- Another troubling change proposed in the draft plan would allow companies to conduct their own environmental review under the supervision of an agency, effectively prompting industry to self-regulate with limited oversight.
The administration is expected to fast-track the proposed NEPA rule in order to finalize it by May and avoid the potential use of a draconian measure called the Congressional Review Act (CRA) should Democrats hold control of the White House and Congress following the 2020 elections. The CRA was successfully resurrected by Republicans in President Trump’s first month in office (January 2017) to repeal BLM’s new planning rule (Planning 2.0) and the Obama-era Stream Protection Rule, so the administration is acutely aware of their timeclock for finalizing rules in advance of the 60-legislative days for congressional repeal of administrative rules afforded by the CRA.
Canada Policy Update
Together for Wildlife
Following nearly two years of consultation with the public, stakeholder groups, and First Nations, the Improving Wildlife Management and Habitat Conservation process moved forward with the release of the Together for Wildlife Strategy. The proposed strategy outlines the path forward for the development of clear and measurable objectives for wildlife stewardship. After extensive involvement in the stakeholder consultation portion of this process, the chapter greeted the Together for Wildlife Strategy with cautious optimism and was pleased to see a commitment to making transparent, evidence-based decisions about wildlife stewardship actions through consultation with provincial and regional committees comprised of key stakeholder groups. Concern lingers, however, about the implementation and funding of the aspirational goals within the strategy. BCBHA held bilateral meetings with the government to discuss the strategy and the board submitted a formal letter to the government outlining our position. BCBHA provided resources to members informing them of the Together for Wildlife Strategy and comment period: https://www.backcountryhunters.org/tags/together_for_wildlife_strategy. Despite the importance of this strategy for the long-term management of wildlife and wild spaces, it garnered little press and public attention until BCBHA spearheaded public awareness with opinion pieces and letters in multiple publications throughout the province, including The Province, Vancouver Sun and Rossland Telegraph.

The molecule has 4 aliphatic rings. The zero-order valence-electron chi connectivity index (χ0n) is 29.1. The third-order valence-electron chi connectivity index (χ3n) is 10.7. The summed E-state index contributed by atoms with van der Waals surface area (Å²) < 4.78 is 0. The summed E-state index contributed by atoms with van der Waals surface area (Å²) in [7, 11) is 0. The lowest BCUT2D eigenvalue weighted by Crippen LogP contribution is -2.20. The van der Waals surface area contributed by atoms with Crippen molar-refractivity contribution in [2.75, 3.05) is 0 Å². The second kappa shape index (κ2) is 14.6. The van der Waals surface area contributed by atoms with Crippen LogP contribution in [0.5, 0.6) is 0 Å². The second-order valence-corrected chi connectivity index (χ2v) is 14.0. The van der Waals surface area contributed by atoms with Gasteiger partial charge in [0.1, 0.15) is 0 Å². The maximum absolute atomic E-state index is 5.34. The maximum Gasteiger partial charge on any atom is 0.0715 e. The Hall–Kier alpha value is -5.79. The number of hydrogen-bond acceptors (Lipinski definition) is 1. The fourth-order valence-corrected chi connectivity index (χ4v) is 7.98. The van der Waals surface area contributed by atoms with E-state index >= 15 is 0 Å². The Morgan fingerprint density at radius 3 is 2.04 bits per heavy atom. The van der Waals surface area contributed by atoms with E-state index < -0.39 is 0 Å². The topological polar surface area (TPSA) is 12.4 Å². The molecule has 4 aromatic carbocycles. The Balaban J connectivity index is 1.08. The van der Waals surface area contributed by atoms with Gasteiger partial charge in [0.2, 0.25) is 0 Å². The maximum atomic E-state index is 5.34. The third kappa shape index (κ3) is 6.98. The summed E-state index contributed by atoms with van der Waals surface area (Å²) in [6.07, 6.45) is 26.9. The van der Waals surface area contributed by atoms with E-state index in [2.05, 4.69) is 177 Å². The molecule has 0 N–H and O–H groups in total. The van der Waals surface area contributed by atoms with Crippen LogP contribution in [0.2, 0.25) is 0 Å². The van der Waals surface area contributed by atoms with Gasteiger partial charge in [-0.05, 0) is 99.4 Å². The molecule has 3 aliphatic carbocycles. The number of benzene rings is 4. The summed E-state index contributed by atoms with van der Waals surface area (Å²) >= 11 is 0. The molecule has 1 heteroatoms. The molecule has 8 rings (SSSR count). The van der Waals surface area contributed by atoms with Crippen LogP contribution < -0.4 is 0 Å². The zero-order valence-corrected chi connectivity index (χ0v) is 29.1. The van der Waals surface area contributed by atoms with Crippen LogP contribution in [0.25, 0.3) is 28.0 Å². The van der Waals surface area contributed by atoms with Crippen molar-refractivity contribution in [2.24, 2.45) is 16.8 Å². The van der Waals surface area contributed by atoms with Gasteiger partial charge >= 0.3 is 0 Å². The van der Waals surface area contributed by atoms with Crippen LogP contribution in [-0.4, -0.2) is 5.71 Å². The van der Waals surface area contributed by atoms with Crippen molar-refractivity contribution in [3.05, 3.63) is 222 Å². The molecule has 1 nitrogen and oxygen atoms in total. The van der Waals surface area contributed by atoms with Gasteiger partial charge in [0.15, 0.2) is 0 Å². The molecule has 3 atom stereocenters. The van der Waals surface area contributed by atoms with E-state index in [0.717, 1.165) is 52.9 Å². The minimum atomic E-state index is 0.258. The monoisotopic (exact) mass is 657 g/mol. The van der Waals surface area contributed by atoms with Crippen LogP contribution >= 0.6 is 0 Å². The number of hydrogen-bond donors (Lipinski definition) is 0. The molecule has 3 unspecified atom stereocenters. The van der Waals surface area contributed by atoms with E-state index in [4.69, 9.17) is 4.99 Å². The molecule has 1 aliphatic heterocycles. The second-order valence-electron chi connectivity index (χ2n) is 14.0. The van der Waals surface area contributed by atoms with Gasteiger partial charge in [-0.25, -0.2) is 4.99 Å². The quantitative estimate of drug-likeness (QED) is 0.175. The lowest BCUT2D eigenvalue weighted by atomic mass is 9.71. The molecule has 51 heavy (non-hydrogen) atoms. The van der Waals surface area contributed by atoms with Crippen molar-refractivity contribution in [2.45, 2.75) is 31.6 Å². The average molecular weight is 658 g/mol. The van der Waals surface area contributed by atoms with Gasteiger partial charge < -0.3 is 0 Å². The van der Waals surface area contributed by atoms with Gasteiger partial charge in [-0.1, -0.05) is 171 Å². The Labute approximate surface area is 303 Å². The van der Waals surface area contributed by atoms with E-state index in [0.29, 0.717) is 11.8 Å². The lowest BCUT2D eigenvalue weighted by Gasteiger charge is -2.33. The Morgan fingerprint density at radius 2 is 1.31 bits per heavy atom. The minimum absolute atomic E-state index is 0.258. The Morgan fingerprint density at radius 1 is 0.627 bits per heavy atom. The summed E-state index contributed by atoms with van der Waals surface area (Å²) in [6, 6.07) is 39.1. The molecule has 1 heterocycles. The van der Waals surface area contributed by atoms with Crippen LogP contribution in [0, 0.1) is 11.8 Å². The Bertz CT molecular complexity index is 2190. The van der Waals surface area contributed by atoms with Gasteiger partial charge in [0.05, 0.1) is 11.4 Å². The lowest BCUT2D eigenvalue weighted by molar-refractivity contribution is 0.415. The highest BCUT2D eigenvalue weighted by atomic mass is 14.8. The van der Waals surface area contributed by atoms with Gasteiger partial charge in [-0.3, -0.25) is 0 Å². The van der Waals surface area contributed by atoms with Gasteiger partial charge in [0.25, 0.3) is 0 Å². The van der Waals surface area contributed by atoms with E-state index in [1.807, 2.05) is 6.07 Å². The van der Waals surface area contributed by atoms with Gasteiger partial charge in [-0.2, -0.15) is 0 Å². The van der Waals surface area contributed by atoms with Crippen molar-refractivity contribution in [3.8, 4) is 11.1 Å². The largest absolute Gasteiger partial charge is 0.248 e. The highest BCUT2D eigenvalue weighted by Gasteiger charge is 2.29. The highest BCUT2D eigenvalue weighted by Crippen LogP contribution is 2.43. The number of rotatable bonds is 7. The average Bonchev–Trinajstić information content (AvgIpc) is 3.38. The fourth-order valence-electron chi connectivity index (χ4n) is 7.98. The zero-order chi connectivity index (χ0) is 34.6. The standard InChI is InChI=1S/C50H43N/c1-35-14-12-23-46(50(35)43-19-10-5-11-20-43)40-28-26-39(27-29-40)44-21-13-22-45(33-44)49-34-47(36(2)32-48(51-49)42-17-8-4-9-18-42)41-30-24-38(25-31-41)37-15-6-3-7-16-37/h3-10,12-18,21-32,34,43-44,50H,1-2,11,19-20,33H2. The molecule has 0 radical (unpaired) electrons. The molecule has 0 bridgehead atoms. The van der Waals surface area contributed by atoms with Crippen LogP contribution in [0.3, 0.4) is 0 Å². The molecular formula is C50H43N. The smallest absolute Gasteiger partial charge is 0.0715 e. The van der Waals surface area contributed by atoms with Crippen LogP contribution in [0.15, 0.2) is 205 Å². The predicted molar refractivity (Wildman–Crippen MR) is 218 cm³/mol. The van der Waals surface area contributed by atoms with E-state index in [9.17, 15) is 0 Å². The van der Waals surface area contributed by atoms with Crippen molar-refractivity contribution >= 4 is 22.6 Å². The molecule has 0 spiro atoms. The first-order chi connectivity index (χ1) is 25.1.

Fall and early winter have been busy for the Alberta chapter. Participation on multiple stakeholder groups including the Sheep Stakeholder Group and Porcupine/Livingstone/Castle Stakeholder Group continues to raise the chapter’s profile at the provincial level. Chapter leadership had the opportunity to sit down with the new Minister of Environment and Parks to introduce him to the organization and our priorities for hunting and angling improvements.
Alberta BHA was successful in advocating for advocating for a detailed environmental impact assessment to be completed prior to a decision for the Castle Ski Resort Expansion and is working on raising public awareness for a proposed gravel pit being constructed on Raven River, which is the location of several protected conservation areas. The Alberta board has also submitted a letter to Alberta Parks on proposed e-bike trails within parks.